Body Shows Early Clues for Lupus

Antibodies May Signal Start of Disease Years Before Lupus Symptoms Appear

From the WebMD Archives

Oct. 15, 2003 -- Long before lupus is diagnosed, things are going awry in the body. New research offers first hints of this progression. It may open a window for early testing and treatment.

The study appears in this week's New England Journal of Medicine.

Lupus, or systemic lupus erythematosus (SLE), is an autoimmune disease, meaning the immune system attacks healthy cells -- in the case of this disease, the whole body is under attack. This causes the typical lupus symptoms of inflammation and damage to joints and the skin, as well as kidneys, bones, the heart, lungs, blood vessels, and the brain.

Lupus affects everyone somewhat differently, and symptoms tend to come and go. Because of this, it can take months or even years for a doctor to make a confident diagnosis.

"For a decade, we have been attempting to pinpoint the first thing that goes awry in the body of a lupus patient," says senior researcher John Harley, MD, PhD, head of arthritis and immunology research at the Oklahoma Medical Research Foundation, in a news release.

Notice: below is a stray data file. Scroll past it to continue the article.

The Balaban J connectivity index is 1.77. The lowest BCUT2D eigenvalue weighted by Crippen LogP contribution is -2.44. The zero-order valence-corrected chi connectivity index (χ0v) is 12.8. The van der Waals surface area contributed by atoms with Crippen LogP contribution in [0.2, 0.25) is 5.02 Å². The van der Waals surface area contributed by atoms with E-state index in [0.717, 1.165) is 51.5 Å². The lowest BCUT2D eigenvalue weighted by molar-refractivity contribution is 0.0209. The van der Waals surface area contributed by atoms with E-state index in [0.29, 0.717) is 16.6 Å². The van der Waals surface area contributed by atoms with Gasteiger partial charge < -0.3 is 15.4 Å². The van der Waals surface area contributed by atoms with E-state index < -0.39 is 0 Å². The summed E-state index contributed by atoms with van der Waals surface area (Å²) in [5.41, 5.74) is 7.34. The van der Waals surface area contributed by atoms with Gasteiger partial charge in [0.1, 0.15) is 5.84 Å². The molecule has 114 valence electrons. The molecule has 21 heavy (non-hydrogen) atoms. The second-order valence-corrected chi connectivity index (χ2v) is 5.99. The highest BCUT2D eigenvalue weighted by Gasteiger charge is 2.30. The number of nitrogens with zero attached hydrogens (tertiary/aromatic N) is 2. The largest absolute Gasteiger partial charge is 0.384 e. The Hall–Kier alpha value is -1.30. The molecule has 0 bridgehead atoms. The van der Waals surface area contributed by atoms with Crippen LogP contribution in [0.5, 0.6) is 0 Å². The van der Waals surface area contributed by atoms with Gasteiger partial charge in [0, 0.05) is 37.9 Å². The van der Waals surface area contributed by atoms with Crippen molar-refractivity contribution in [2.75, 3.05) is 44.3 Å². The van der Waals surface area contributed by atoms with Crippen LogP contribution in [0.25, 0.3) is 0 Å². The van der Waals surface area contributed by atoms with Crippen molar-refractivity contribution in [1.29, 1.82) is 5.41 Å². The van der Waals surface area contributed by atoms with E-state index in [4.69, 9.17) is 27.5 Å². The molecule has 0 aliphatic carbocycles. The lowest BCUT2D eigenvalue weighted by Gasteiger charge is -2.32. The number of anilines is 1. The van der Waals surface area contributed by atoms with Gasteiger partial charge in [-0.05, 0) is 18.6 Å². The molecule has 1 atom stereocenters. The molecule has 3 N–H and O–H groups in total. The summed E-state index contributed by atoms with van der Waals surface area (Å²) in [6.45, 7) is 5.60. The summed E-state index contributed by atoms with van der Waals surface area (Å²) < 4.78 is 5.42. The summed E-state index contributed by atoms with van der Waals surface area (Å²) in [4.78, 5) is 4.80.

Harley's study is the first to show that the production of autoantibodies - an abnormal response in which the immune system makes proteins that attack healthy cells -- occurs years before the visible lupus symptoms become apparent.

Closing In on Lupus

In the study, researchers used blood samples taken from U.S. Armed Forces personnel, available through the Department of Defense. From the military's medical records, they were able to identify 130 servicemen and women who were initially healthy but later developed lupus symptoms.

Blood samples collected from lupus patients before their diagnosis were analyzed and compared with samples from other service personnel without the disease.

"We found that their natural defense system just continued to produce more and more autoantibodies up until the time they were diagnosed with [lupus symptoms]," says co-author Judith James, MD, PhD, with the Oklahoma Medical Research Foundation and the Oklahoma Health Sciences Center, in a news release.

"Unaffected military personnel might occasionally make an abnormal immune response, but those normally resolved spontaneously, and no additional antibodies develop," she says.